With his nickname of ‘One Punch’ and an entrance that involved him dressing like Brad Pitt’s character from Snatch while reading a newspaper and walking out to a Chas & Dave track, Brad Pickett was always destined to be one of the UK’s most recognisable fighters. It turned out he was also one of the most skilled too, as a move to train with American Top Team in 2006 turned him from a power striker into a well-rounded fighter who could wrestle and grapple with the best of them.
Pickett debuted in the UFC in 2011 after a successful run at 135lbs in the WEC, a run that saw him go 3-1 and even pick up a victory over future legend Demetrious Johnson – he remains one of just two men to defeat ‘Mighty Mouse’. His UFC debut didn’t go so well as he was choked out by Renan Barao, but Pickett then went on to carve out his own spot in the top ten, with wins over the likes of Mike Easton, Damacio Page and Yves Jabouin.
A 2014 drop to 125lbs – chasing a title fight with Johnson, basically – didn’t serve Pickett quite so well as he only went 1-2 in his time there, and once he moved back to 135lbs his skills had started to wane. Pickett retired in March after losing four of his last five bouts, but he was always a tough gatekeeper for anyone wanting to break into the elite level, even as he aged. Not only was he one of the most skilled fighters from the UK, but he was also one of the most exciting.
#2 Dan Hardy
The history books will always tell you that Dan ‘The Outlaw’ Hardy was the first British fighter to receive a UFC title shot, and while he lost his title match in one-sided fashion to Georges St-Pierre, it’s hardly something to be ashamed about – GSP will probably go down as the best fighter ever and Hardy was able to last the distance with him. In retirement since 2012, it’s telling of Hardy’s skills that he’s still at #2 on this list.
The Nottingham native made his UFC debut in 2008 after an impressive run on the smaller circuit and was faced with a tough opponent in PRIDE veteran Akihiro Gono. Hardy did enough to outpoint the veteran, and with his red Mohawk and bandana hiding his face, he showed enough charisma to receive quite a push from the UFC brass, too. Impressive wins over Rory Markham and Marcus Davis followed, and a win over top contender Mike Swick was enough to net him a title shot in just his fifth UFC fight.
After Hardy’s loss to GSP, his career took somewhat of a tumble, with losses to top contenders Carlos Condit, Anthony Johnson and Chris Lytle following. But Hardy took some time off and then returned in 2012 with wins over Duane Ludwig and Amir Sadollah before his career was curtailed due to the discovery of a congenital heart defect. Today Hardy remains massively respected, this time as a commentator for the UFC’s European shows.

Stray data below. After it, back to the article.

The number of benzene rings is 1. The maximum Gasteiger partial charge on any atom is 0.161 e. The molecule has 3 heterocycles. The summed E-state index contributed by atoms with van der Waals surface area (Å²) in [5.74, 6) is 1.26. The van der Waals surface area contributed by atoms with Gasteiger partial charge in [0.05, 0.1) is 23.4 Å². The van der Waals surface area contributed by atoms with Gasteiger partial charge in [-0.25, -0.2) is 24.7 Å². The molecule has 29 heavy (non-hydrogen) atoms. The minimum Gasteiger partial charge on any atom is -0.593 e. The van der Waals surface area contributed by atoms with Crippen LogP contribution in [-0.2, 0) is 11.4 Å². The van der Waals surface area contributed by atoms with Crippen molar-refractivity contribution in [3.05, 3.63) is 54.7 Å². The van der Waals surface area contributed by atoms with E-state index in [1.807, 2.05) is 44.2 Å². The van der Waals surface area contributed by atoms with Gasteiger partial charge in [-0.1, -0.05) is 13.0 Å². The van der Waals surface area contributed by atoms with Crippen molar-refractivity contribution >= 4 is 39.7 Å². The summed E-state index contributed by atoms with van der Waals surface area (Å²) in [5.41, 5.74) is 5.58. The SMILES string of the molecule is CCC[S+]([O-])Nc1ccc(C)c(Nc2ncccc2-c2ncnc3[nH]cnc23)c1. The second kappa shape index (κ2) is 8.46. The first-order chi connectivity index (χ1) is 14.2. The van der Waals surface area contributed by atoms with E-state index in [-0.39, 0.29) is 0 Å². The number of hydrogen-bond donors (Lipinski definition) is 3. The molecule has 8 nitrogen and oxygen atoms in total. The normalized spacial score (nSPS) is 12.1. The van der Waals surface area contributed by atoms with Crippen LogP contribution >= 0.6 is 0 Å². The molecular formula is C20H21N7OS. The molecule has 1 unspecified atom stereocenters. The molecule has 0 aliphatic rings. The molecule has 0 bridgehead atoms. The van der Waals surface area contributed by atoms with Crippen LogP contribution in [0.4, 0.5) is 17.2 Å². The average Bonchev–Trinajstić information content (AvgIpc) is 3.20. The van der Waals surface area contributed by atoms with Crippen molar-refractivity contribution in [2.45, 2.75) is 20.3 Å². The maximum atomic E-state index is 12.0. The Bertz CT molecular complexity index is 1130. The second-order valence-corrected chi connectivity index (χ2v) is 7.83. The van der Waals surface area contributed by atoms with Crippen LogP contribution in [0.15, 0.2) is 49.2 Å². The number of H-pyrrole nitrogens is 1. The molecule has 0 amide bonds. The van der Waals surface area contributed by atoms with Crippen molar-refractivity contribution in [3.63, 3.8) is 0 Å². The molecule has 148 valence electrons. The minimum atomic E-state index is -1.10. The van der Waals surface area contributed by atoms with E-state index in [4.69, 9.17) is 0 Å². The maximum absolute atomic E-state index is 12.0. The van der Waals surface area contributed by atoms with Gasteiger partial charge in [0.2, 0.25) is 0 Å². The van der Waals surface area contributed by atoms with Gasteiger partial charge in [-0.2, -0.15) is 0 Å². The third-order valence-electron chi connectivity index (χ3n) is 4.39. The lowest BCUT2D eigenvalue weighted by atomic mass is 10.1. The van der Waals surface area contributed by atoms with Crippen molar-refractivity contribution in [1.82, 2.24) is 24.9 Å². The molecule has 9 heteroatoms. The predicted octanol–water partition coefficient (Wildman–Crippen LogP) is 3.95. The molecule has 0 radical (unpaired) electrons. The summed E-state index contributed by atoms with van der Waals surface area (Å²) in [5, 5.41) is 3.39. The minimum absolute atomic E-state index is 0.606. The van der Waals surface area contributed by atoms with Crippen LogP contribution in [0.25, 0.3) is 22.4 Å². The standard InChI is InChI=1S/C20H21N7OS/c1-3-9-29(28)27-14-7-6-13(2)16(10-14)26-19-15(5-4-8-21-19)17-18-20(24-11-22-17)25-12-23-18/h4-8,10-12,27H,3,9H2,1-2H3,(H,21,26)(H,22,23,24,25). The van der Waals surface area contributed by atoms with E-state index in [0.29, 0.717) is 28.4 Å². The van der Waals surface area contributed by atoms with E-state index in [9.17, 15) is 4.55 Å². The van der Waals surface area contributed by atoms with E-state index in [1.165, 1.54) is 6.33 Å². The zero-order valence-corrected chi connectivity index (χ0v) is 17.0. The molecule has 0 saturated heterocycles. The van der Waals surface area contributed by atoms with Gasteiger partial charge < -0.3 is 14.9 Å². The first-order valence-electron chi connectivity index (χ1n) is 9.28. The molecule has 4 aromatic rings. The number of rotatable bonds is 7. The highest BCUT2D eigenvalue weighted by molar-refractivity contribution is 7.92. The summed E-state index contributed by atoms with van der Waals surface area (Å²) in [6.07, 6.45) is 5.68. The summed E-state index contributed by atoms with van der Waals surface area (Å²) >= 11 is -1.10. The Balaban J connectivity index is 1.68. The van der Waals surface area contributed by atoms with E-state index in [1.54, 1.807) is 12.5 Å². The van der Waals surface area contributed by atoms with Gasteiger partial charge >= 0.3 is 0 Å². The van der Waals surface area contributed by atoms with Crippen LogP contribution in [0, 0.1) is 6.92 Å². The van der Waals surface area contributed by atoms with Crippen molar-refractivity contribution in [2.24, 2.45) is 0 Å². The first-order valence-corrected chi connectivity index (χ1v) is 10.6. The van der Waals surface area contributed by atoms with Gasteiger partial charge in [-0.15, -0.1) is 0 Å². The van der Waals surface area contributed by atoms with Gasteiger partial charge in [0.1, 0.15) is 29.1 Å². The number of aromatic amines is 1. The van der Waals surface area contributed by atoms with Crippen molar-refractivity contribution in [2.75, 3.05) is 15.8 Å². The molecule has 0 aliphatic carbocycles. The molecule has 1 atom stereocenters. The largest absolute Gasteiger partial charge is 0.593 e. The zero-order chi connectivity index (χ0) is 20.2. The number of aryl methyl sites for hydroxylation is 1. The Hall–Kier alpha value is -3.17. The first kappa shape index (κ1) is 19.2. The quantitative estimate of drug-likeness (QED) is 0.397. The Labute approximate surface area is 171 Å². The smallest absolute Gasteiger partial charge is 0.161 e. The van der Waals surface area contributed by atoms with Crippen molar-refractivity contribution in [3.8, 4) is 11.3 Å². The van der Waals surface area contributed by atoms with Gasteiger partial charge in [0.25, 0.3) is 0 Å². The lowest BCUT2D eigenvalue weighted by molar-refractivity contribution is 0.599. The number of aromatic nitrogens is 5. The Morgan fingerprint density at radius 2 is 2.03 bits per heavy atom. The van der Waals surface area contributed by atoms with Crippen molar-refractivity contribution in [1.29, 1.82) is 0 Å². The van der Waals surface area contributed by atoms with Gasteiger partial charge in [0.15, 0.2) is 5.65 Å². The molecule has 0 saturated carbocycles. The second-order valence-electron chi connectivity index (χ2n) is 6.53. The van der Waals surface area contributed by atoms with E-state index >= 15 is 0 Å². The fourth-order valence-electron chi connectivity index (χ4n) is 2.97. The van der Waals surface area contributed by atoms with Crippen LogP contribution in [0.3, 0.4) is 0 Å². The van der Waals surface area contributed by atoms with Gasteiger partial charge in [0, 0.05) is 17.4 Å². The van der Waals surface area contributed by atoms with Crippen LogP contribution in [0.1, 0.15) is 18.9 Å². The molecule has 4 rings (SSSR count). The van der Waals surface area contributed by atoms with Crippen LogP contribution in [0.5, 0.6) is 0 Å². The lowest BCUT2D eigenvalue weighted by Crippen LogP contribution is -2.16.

#1 Michael Bisping
Like it could’ve been anyone else. ‘The Count’ is not only the first and only UFC champion produced by the United Kingdom, but he’s also one of the most recognisable UFC fighters on the planet today and one of the longest-tenured too, with an incredible 28 UFC fights since his debut in 2006 and the 29th to come in just a couple of weeks time. Simply put, Bisping has become a UFC legend, and despite what his naysayers would claim, it’s down to his fighting skill and not just his penchant for brilliant trash talk.
Bisping won the third season of the Ultimate Fighter at 205lbs, but it was his 2008 drop to 185lbs that really got his career going, as he beat the likes of Chris Leben, Denis Kang, Dan Miller, Yoshihiro Akiyama, Brian Stann and Alan Belcher to carve out a seemingly permanent spot in the top ten. Losses to the likes of Dan Henderson, Vitor Belfort and Wanderlei Silva always blighted his record though and prevented him from gaining a title shot.
By 2014 it seemed like Bisping’s career was on the wane, as he spent a year on the shelf due to a persistent eye injury and then lost to Tim Kennedy and Luke Rockhold in one-sided fashion. But true to character, he kept plugging away, picked up a couple more wins and found himself facing Anderson Silva in early 2016. An incredibly gutsy showing took him past the Brazilian legend and that appeared to be his career peak.
Just months later though he stepped in on late notice to fight Luke Rockhold – a man who’d already beaten him – for the Middleweight title, and just three minutes later, thanks to an astonishing knockout, the UK finally had its first champion. It was a testament to the incredible heart and work ethic of ‘The Count’ over a career dating back to 2004. Bisping has since lost the belt to Georges St-Pierre, but he remains one of the UFC’s most popular stars and is clearly the best fighter ever produced by the UK.